Brian Hare

Brian Hare

Professor of Evolutionary Anthropology

External Address: 
004 Bio Sci Bldg, Durham, NC 27708
Internal Office Address: 
Duke Box 90383, Durham, NC 27708-0383


Education & Training

  • Ph.D., Harvard University 2004

  • M.A., Harvard University 2000

  • B.A., Emory University 1998

Selected Grants

Longitudinal Cognitive and Emotional Development in Working Dog Puppies awarded by National Institutes of Health (Principal Investigator). 2019 to 2024

Can playful learning increase success in canine good citizenship training? awarded by (Principal Investigator). 2018 to 2020

Creating an Online Tool for Large-Scale Comparative Cognition Collaborations awarded by (Principal Investigator). 2017 to 2019

One Health Innovation Fellowships for Zoonotic Disease Research in Mongolia awarded by National Institutes of Health (Mentor). 2013 to 2019

Characterizing Comparative Cognitive Development to Predict and Enhance Military Working Dog Performance awarded by Office of Naval Research (Principal Investigator). 2016 to 2019

2016-17 Next Generation Canine Research Fellowship awarded by (Principal Investigator). 2016 to 2017

Cognitive Predictors of Assistance Dog Success awarded by (Co-Principal Investigator). 2014 to 2016

Reducing the Demand for Bonobo Bushmeat: An Efficacy Assessment of Lola ya Bonobo's Conservation Education Program awarded by National Academy of Sciences (Principal Investigator). 2014 to 2015


Hare, B., and S. Yamamoto. Bonobos: Unique in mind, brain, and behavior. 2018, pp. 1–290. Scopus, doi:10.1093/oso/9780198728511.001.0001. Full Text

Hare, B., and V. Woods. “Cognitive comparisons of genus Pan support bonobo self-domestication.” Bonobos: Unique in Mind, Brain, and Behavior, 2018, pp. 214–32. Scopus, doi:10.1093/oso/9780198728511.003.0015. Full Text

Hare, B., and S. Yamamoto. “Minding the bonobo mind.” Bonobos: Unique in Mind, Brain, and Behavior, 2018, pp. 1–14. Scopus, doi:10.1093/oso/9780198728511.003.0001. Full Text

Krupenye, C., et al. “Does the bonobo have a (chimpanzee-like) theory of mind?Bonobos: Unique in Mind, Brain, and Behavior, 2018, pp. 81–94. Scopus, doi:10.1093/oso/9780198728511.003.0006. Full Text

Tan, J., and B. Hare. “Prosociality among non-kin in bonobos and chimpanzees compared.” Bonobos: Unique in Mind, Brain, and Behavior, 2018, pp. 140–54. Scopus, doi:10.1093/oso/9780198728511.003.0010. Full Text

Faust, L. J., et al. “Bonobo population dynamics: Past patterns and future predictions for the Lola ya Bonobo population using demographic modelling.” Bonobos: Unique in Mind, Brain, and Behavior, 2018, pp. 266–74. Scopus, doi:10.1093/oso/9780198728511.003.0018. Full Text

Walker, K., and B. Hare. “Bonobo baby dominance: Did female defense of offspring lead to reduced male aggression?Bonobos: Unique in Mind, Brain, and Behavior, 2018, pp. 49–64. Scopus, doi:10.1093/oso/9780198728511.003.0004. Full Text

Hare, B. “Is human free will prisoner to primate, ape, and hominin preferences and biases?Moral Psychology, Volume 4: Free Will And Moral Responsibility, 2014, pp. 361–66.

Rosati, Alexandra G., Alexandra G., et al. “Primate Neuroethology.” Primate Neuroethology, edited by Michael L. Platt and Asif A. Ghazanfar, Oxford University Press, USA, 2012, pp. 117–43. Open Access Copy

Rosati, A. G., et al. “Primate Social Cognition: Thirty Years After Premack and Woodruff.” Primate Neuroethology, 2010. Scopus, doi:10.1093/acprof:oso/9780195326598.003.0007. Full Text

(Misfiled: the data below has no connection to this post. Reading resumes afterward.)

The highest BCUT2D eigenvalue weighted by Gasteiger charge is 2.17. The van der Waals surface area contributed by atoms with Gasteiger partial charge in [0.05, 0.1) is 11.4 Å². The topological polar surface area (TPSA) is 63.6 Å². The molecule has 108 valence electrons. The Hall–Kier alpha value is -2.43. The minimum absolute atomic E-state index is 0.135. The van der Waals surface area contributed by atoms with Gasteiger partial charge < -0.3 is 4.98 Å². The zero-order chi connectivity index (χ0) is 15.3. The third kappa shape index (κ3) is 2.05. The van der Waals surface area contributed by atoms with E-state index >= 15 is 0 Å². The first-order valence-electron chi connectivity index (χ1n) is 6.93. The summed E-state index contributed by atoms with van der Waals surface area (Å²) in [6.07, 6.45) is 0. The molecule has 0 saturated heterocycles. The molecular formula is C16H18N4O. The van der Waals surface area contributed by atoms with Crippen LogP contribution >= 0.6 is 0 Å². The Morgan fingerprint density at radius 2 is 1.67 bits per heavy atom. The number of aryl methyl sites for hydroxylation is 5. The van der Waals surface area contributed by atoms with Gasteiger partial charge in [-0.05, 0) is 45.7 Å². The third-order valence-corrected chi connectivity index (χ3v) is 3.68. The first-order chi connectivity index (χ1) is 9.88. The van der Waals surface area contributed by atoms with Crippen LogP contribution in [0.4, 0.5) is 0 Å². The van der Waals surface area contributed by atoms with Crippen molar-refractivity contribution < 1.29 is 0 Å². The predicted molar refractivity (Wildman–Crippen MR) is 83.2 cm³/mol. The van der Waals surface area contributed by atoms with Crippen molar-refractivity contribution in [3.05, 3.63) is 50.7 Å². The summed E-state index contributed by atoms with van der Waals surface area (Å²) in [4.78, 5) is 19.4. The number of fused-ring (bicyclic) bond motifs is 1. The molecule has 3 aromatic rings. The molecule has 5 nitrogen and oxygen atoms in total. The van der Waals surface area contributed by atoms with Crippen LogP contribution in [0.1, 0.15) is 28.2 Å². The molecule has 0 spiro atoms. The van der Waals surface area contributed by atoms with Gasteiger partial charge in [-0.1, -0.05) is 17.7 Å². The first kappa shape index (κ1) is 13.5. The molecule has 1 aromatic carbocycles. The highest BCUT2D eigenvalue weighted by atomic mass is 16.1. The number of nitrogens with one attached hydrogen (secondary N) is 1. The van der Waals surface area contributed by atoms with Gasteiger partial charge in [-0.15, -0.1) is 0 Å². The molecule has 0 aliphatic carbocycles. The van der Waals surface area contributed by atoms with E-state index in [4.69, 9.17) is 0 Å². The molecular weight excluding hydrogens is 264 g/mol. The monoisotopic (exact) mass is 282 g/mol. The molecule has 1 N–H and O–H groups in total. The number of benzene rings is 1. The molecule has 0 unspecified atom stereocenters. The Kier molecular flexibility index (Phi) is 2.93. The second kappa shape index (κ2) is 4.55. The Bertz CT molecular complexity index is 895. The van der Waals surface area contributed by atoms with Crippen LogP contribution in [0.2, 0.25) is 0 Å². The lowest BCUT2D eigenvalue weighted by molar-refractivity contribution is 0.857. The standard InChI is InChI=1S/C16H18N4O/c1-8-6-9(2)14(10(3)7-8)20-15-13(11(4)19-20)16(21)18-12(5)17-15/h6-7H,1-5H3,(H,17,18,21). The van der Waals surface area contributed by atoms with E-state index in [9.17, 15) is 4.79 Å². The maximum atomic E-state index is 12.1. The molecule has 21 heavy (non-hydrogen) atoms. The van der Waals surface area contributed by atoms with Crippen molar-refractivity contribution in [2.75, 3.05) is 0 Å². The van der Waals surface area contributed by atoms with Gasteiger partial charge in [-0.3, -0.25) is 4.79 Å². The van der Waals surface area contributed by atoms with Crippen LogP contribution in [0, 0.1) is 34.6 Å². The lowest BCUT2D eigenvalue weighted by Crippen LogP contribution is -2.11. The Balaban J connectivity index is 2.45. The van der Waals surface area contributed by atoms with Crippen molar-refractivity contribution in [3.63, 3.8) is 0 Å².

Rosati, A. G., and B. Hare. “Social Cognition: From Behavior-Reading to Mind-Reading.” Encyclopedia of Behavioral Neuroscience, 2010, pp. 263–68. Scopus, doi:10.1016/B978-0-08-045396-5.00112-3. Full Text Open Access Copy

Watowich, Marina M., et al. “Age influences domestic dog cognitive performance independent of average breed lifespan.Animal Cognition, vol. 23, no. 4, July 2020, pp. 795–805. Epmc, doi:10.1007/s10071-020-01385-0. Full Text

Gnanadesikan, Gitanjali E., et al. “Estimating the heritability of cognitive traits across dog breeds reveals highly heritable inhibitory control and communication factors.Animal Cognition, June 2020. Epmc, doi:10.1007/s10071-020-01400-4. Full Text

Gruen, Margaret E., et al. “Do dog breeds differ in pain sensitivity? Veterinarians and the public believe they do.Plos One, vol. 15, no. 3, Jan. 2020, p. e0230315. Epmc, doi:10.1371/journal.pone.0230315. Full Text

Brooks, J., et al. “Coyotes living near cities are bolder: Implications for dog evolution and human-wildlife conflict.” Behaviour, vol. 157, no. 3–4, Jan. 2020, pp. 289–313. Scopus, doi:10.1163/1568539X-bja10002. Full Text

Horschler, Daniel J., et al. “Absolute brain size predicts dog breed differences in executive function.Animal Cognition, vol. 22, no. 2, Mar. 2019, pp. 187–98. Epmc, doi:10.1007/s10071-018-01234-1. Full Text

Lucca, Kelsey, et al. “The development and flexibility of gaze alternations in bonobos and chimpanzees.Developmental Science, vol. 21, no. 4, July 2018, p. e12598. Epmc, doi:10.1111/desc.12598. Full Text

Hare, B. “Domestication experiments reveal developmental link between friendliness and cognition.” Journal of Bioeconomics, vol. 20, no. 1, Apr. 2018, pp. 159–63. Scopus, doi:10.1007/s10818-017-9264-9. Full Text

Krupenye, Christopher, and Brian Hare. “Bonobos Prefer Individuals that Hinder Others over Those that Help.Current Biology : Cb, vol. 28, no. 2, Jan. 2018, pp. 280-286.e5. Epmc, doi:10.1016/j.cub.2017.11.061. Full Text

MacLean, Evan L., and Brian Hare. “Enhanced Selection of Assistance and Explosive Detection Dogs Using Cognitive Measures.Frontiers in Veterinary Science, vol. 5, Jan. 2018, p. 236. Epmc, doi:10.3389/fvets.2018.00236. Full Text

Tan, Jingzhi, et al. “Bonobos respond prosocially toward members of other groups.Scientific Reports, vol. 7, no. 1, Nov. 2017, p. 14733. Epmc, doi:10.1038/s41598-017-15320-w. Full Text